This following article is presented for entertainment purposes. It is not intended as scholarly research or a final authority on the subject.
Last week, I talked about how I became homeless in the weirdest possible way and ended up living in a 19 foot RV in an RV park.
(Homeless is probably not really the right word, as it usually means someone who is living on the street. What I mean is I am home-less. We have no home of our own right now. We are at the mercy of whoever will have us.)
Now I’m out of the RV and the RV Park and on the next leg of my journey, and I thought I’d share a few highlights from the unique experience of living “tiny” in an RV park.
Living “tiny” was an experience in itself. If you want to get an idea of what the inside of a 19-foot RV looks like, fire up your favorite internet search engine and get to looking. The one we lived in was a 2011 Skyline Joey 193. Go on and check them out. I’ll be here when you get back.
For lack of anywhere else to go, my poor little dog took over the laundry basket (which sat on one of the benches of the “booth” style table because there was nowhere else to put it).
Everything I did had to be simplified. Stuff like making the bed and sweeping the floor became complex hokey-pokeys where I squeezed through spaces meant for someone significantly smaller—or more graceful—than I am.
There was no room to let laundry accumulate. I had to do laundry every other day.
The way I did laundry changed. I no longer sorted lights and darks. Nor did I wash towels and sheets in separate loads.
At $1.50 per load to wash and $1.25 per load to dry, I crammed as much as I could into each load. This took me into close proximity of the RV Park’s public restroom.
The public restroom was one of the most interesting and mysterious places in the park.
The interesting part was the states of undress in which people visited it. By far, my favorite visitor was the guy who walked across the park with his pants half down–bright red underwear fully visible–and went inside the restroom.
The mysterious part was that I never once saw the inside of the restroom during my 45 days in the RV park. I–and most of the other full-time residents–did not have access to the public restrooms. The fee to use them was $30 per month.
The overnight guests must have had it included in their stay because traffic in and out of the restrooms increased on the weekends when we had the most short-term guests. One elderly couple came in their pajamas–which was a shorty robe with nothing underneath for her ladyship and nothing but a pair of pants for his lordship.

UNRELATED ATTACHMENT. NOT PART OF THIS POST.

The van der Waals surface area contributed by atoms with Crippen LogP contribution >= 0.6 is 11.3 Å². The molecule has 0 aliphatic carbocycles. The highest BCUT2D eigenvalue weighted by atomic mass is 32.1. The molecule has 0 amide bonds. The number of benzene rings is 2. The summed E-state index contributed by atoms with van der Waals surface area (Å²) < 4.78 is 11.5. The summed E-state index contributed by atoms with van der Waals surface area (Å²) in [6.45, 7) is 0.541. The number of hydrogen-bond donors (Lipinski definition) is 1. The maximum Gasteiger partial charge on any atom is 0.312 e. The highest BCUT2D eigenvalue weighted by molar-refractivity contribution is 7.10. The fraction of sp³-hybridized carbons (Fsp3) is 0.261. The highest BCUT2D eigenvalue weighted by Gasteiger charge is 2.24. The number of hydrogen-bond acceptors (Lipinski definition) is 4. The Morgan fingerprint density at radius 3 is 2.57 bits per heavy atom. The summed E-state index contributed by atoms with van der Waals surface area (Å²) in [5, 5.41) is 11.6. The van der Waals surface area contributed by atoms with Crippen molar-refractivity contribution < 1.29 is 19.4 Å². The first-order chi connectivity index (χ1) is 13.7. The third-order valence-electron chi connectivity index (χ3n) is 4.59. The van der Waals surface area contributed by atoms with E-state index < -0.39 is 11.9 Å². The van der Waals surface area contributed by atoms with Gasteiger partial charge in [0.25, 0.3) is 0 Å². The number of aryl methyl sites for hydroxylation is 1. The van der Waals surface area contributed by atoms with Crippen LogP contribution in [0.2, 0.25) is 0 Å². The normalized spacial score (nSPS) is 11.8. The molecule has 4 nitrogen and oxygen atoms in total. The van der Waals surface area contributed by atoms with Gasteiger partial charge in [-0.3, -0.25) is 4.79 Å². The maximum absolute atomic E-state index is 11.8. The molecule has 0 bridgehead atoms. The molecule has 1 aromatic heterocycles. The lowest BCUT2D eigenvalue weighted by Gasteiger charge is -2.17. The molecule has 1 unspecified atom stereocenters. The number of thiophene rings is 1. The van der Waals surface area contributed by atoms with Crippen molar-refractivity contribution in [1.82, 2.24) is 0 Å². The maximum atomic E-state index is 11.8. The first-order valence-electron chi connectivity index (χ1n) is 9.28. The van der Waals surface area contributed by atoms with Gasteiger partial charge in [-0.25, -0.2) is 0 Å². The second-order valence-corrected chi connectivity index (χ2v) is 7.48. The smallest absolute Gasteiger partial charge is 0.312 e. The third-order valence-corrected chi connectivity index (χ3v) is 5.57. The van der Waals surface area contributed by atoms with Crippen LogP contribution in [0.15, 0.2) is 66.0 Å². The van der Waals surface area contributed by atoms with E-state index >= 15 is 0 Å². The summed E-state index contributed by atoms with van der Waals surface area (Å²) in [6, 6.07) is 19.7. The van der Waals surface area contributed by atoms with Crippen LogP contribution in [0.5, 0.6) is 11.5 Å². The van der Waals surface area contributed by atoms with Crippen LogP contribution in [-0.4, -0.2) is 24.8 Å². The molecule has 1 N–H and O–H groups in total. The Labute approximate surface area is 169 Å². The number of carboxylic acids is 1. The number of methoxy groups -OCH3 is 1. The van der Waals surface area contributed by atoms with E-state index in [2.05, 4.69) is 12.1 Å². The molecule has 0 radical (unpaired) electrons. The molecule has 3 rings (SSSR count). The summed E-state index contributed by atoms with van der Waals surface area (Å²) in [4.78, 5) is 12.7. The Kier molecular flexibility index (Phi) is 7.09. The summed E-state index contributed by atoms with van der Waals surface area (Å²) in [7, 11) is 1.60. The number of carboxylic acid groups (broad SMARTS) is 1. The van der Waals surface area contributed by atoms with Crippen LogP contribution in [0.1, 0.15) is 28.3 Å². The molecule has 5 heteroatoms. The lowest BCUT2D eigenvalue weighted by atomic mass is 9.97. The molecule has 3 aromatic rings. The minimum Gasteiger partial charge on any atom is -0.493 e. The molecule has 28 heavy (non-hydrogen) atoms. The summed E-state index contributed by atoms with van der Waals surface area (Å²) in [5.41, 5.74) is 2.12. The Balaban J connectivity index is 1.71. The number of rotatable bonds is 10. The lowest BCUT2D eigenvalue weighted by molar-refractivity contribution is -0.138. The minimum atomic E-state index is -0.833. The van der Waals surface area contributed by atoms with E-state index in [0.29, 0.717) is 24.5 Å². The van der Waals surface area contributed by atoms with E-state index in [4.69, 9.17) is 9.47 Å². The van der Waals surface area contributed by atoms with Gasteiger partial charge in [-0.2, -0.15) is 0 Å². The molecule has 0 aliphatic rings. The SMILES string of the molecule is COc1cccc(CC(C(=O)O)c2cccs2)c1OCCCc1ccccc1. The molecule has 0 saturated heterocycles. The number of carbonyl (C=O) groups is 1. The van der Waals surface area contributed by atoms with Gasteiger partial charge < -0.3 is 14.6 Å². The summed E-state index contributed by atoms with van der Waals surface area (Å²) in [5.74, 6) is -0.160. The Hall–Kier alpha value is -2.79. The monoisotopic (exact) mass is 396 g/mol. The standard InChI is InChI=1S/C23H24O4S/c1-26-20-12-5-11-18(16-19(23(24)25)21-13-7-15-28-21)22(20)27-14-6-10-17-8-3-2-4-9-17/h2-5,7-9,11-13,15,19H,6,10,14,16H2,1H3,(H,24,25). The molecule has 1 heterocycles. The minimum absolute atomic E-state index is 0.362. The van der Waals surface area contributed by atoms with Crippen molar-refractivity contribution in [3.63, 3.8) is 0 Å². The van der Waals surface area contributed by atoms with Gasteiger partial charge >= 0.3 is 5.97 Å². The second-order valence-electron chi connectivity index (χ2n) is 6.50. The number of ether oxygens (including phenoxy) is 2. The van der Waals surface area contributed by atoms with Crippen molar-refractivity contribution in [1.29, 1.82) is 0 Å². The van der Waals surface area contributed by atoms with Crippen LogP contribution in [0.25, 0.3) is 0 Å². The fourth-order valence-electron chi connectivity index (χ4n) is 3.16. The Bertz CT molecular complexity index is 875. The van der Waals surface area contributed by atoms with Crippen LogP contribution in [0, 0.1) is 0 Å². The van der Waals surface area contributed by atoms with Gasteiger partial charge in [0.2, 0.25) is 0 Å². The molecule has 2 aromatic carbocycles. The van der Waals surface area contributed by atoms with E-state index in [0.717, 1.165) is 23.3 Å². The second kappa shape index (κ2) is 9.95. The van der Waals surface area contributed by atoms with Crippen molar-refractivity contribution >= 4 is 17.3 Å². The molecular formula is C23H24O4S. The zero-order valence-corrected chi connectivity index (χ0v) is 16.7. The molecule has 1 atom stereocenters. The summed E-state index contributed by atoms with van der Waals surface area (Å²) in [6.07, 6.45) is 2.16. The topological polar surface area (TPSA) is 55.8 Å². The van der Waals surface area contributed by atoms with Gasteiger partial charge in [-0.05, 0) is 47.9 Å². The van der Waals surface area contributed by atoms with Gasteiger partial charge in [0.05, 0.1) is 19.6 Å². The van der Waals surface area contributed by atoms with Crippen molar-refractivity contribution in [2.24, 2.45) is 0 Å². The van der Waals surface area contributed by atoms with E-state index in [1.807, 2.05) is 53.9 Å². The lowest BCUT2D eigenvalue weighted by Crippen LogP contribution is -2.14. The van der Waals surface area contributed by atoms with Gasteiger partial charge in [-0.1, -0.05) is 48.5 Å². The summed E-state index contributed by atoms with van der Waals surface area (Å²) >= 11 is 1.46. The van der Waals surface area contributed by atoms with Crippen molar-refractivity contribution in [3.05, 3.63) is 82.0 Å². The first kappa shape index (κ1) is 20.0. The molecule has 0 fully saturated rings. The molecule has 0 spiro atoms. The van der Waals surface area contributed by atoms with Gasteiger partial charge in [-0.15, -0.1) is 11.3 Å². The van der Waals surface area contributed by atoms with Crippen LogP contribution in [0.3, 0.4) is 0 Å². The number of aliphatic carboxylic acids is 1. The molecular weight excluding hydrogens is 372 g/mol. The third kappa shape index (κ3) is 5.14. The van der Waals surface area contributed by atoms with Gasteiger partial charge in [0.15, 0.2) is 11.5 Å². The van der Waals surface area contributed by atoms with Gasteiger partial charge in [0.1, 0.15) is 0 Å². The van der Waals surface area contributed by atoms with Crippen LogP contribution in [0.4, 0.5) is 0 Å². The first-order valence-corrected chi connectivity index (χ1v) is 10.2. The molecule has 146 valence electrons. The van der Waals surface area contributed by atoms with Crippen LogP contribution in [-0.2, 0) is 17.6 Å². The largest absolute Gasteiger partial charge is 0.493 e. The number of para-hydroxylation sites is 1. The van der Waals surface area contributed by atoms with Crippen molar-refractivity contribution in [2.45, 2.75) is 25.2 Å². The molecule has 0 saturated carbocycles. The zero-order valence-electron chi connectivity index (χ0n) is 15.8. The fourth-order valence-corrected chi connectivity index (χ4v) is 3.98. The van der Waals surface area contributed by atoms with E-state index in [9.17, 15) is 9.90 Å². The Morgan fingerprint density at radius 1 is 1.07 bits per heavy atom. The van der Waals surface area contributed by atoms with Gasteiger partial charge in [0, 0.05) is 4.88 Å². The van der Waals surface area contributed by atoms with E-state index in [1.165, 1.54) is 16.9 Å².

All this might sound negative, but I really enjoyed the experience. My neighbors were great.
Approximately 95% of the RV park’s residents lived there full time. Age demographics broke down like this:
- 80% of the full-time residents were senior citizens.
- The remaining 20% of the residents varied in age, most appearing to be in their mid 30s to mid 40s.
- The one person under 18-years-of-age in the park was a young woman who was about to graduate high school and had plans to join the military.
Despite the close quarters, it was a very, very quiet place to live. I heard music blasting exactly two times. Because no small children lived there, there we no kids screaming and roaming and needing to be entertained. My fellow RVers were the best neighbors I could have hoped for. They smiled and waved, but they stayed to themselves. Heaven after my experience in my former residence.
Plus, as you’ve probably noticed in the pictures I’ve posted, the place was absolutely gorgeous. The grounds where people lived were kept manicured and free of garbage. Everybody picked up his or her dog’s poop and disposed of it properly.
Behind the park were 20 acres of mowed trails for the residents to explore. It was like another world back there.
The best part about the RV park was I started writing again there. I wrote two Peri Jean Mace short stories in the month and a half we lived there. I’m having ideas again, and I feel like writing them down. The future has words in it.
Hope y’all had a great week, too.
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